I have an intergral and im not sure how to find the limits of integration from cartesian to polar form 0<a<1

Integral from 1 to a ( integral from square root of (1-x^2) to 0) of F(x,y) dydx

Apparently the polar form integrals are suppose to be:

Integral from 1 to a (integral from cos-1(a/r) to 0) and im not sure where that came from...

You find the limits of integration

**geometrically**.

\(\displaystyle \int_{x=1}^a\int_{\sqrt{1-x^2}}^0 F(x,y)dydx\)

means that s ranges from 1 to a and, for each x, y ranges from \(\displaystyle \sqrt{1- x^2} to 0. \(\displaystyle y= \sqrt{1- x^2}\) leads to \(\displaystyle x^2+ y^2= 1\) and, since y is the non-negative root, that is the upper half of the unit circle. Since \(\displaystyle 0\le \sqrt{1- x^2}\) for all x between -1 and 1 (and not defined otherwise), that integral is from the

**upper** curve to the lower. That's why Danny said it would make more sense to reverse the limits of integration on the y integral. Of course, that multiplies the integral by -1: \(\displaystyle -\int_{x= a}^1\int_{y= 0}^{\sqrt{1- x^2}} F(x,y)dydx\).

Now, x= 1 is the right end of that semi-circle while x= a, for a some number between -1 and 1. Points on the unit circle can be written \(\displaystyle (x, y)= (cos(\theta), sin(\theta))\) (because then \(\displaystyle x^2+ y^2= sin^2(\theta)+ cos^2(/theta)= 1\)) so if \(\displaystyle x= cos(\theta)= a\), \(\displaystyle \theta= cos^{-1}(a)\), the arccosine. However, I disagree that the original integral is the same as what you give. If, for example, -1< a< 0, the left side of the region will be vertical line x= a, from y= 0 to \(\displaystyle \sqrt{1- x^2}\). For \(\displaystyle \theta\) from \(\displaystyle cos^{-1}(a)\) to \(\displaystyle \pi\), r will range from 0 to the distance to that vertical line, which is \(\displaystyle \frac{a}{cos(\theta)}\). For \(\displaystyle \theta= 0\) to \(\displaystyle cos^{-1}(a)\) r= 1.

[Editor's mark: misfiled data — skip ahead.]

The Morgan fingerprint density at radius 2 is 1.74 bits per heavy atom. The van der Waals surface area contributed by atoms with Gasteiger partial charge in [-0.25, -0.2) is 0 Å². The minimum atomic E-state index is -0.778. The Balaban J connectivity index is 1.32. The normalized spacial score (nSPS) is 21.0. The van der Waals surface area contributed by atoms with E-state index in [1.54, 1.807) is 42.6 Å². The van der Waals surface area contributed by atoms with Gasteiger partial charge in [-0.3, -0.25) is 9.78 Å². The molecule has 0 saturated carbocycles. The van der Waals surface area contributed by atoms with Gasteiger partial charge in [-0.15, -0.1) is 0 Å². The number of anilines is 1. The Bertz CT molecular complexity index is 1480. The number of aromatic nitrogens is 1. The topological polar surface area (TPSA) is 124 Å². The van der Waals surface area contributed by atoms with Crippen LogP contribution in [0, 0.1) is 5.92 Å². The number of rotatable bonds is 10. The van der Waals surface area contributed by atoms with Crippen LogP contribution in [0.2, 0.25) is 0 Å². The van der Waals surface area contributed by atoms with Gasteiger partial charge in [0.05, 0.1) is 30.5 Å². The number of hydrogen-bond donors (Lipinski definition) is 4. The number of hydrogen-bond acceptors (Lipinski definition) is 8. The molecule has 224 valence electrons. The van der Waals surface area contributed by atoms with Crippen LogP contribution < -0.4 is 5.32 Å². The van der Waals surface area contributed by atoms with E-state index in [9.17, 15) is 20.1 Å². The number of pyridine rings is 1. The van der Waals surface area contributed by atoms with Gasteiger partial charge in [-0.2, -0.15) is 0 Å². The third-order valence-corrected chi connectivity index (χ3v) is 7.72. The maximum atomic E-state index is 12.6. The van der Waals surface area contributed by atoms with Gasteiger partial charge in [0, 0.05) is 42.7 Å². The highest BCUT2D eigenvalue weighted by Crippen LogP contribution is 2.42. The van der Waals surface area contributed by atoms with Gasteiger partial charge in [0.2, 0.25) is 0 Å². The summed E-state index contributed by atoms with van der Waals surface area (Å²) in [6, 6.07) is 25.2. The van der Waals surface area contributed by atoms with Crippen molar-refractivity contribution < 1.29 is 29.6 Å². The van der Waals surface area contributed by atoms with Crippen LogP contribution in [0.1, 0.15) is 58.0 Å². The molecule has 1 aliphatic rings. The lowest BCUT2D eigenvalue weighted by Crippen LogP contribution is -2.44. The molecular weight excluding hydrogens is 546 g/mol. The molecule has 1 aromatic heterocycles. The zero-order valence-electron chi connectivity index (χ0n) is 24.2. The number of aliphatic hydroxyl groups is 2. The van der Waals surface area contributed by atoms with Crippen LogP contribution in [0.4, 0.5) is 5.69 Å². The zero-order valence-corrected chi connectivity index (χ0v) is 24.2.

So the integral should be \(\displaystyle \int_{\theta= 0}^{cos^{-1}(a)}\int_{r= 0}^1 F(rcos(\theta),rsin(\theta)) r dr d\theta\)\(\displaystyle + \int_{\theta= cos^{-1}(a)}^\pi \int_{r= 0}^{\frac{a}{cos(\theta)}}F(rcos(\theta), rsin(\theta)) r dr d\theta\).

Also if i have an integral from 1 to a(integral from root(1-x^2) to 0) of (x^2 -y^2)dydx i change it to polar form

integral 1 to a( integral from cos-1(a/r) of r(r^2cos^2theta - r^2sin^2thetha)dtheta dr

I attempted this integral by integrating with respect to r first then in respect to theta but am not sure if its right..any tips?

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